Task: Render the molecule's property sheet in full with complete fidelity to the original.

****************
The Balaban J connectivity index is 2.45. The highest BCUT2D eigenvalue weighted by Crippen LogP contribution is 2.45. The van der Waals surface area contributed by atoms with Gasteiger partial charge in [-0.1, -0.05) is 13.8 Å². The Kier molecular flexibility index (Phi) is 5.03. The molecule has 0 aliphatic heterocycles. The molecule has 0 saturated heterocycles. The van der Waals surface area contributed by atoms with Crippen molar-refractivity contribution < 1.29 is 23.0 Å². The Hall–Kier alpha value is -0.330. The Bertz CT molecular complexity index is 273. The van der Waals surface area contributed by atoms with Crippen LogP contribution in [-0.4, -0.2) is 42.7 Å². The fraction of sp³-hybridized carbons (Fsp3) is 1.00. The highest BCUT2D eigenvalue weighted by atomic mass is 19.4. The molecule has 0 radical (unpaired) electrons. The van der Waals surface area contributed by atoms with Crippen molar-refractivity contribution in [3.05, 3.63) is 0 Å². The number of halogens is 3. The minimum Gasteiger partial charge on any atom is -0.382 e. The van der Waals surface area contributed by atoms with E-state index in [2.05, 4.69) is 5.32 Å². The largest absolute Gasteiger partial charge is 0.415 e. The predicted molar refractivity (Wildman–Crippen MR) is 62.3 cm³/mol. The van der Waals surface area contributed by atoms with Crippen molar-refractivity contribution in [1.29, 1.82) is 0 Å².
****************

The Balaban J connectivity index is 2.45. The highest BCUT2D eigenvalue weighted by Crippen LogP contribution is 2.45. The van der Waals surface area contributed by atoms with Gasteiger partial charge in [-0.1, -0.05) is 13.8 Å². The Kier molecular flexibility index (Phi) is 5.03. The molecule has 0 aliphatic heterocycles. The molecule has 0 saturated heterocycles. The van der Waals surface area contributed by atoms with Crippen molar-refractivity contribution < 1.29 is 23.0 Å². The Hall–Kier alpha value is -0.330. The Bertz CT molecular complexity index is 273. The van der Waals surface area contributed by atoms with Crippen LogP contribution in [-0.4, -0.2) is 42.7 Å². The fraction of sp³-hybridized carbons (Fsp3) is 1.00. The highest BCUT2D eigenvalue weighted by atomic mass is 19.4. The molecule has 0 radical (unpaired) electrons. The van der Waals surface area contributed by atoms with Crippen molar-refractivity contribution in [3.05, 3.63) is 0 Å². The number of halogens is 3. The minimum Gasteiger partial charge on any atom is -0.382 e. The van der Waals surface area contributed by atoms with E-state index in [2.05, 4.69) is 5.32 Å². The largest absolute Gasteiger partial charge is 0.415 e. The predicted molar refractivity (Wildman–Crippen MR) is 62.3 cm³/mol. The van der Waals surface area contributed by atoms with Crippen molar-refractivity contribution in [1.29, 1.82) is 0 Å².